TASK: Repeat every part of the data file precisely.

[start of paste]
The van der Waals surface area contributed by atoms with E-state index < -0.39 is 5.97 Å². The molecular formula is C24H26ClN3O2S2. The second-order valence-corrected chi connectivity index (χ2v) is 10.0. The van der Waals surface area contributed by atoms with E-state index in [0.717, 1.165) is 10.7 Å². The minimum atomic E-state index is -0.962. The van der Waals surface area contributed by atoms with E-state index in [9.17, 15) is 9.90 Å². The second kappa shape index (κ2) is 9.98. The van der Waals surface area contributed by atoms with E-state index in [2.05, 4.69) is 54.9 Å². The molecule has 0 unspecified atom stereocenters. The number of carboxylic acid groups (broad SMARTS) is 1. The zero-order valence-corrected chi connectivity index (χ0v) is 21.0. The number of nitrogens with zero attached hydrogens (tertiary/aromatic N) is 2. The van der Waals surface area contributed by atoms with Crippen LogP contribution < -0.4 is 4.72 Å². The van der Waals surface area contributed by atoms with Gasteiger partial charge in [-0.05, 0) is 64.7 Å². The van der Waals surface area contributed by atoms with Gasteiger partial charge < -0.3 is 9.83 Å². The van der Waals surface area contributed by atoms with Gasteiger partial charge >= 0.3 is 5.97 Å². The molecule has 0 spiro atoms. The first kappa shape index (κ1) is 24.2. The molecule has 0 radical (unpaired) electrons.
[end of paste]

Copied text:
The van der Waals surface area contributed by atoms with E-state index < -0.39 is 5.97 Å². The molecular formula is C24H26ClN3O2S2. The second-order valence-corrected chi connectivity index (χ2v) is 10.0. The van der Waals surface area contributed by atoms with E-state index in [0.717, 1.165) is 10.7 Å². The minimum atomic E-state index is -0.962. The van der Waals surface area contributed by atoms with E-state index in [9.17, 15) is 9.90 Å². The second kappa shape index (κ2) is 9.98. The van der Waals surface area contributed by atoms with E-state index in [2.05, 4.69) is 54.9 Å². The molecule has 0 unspecified atom stereocenters. The number of carboxylic acid groups (broad SMARTS) is 1. The zero-order valence-corrected chi connectivity index (χ0v) is 21.0. The number of nitrogens with zero attached hydrogens (tertiary/aromatic N) is 2. The van der Waals surface area contributed by atoms with Crippen LogP contribution < -0.4 is 4.72 Å². The van der Waals surface area contributed by atoms with Gasteiger partial charge in [-0.05, 0) is 64.7 Å². The van der Waals surface area contributed by atoms with Gasteiger partial charge < -0.3 is 9.83 Å². The van der Waals surface area contributed by atoms with Gasteiger partial charge >= 0.3 is 5.97 Å². The molecule has 0 spiro atoms. The first kappa shape index (κ1) is 24.2. The molecule has 0 radical (unpaired) electrons.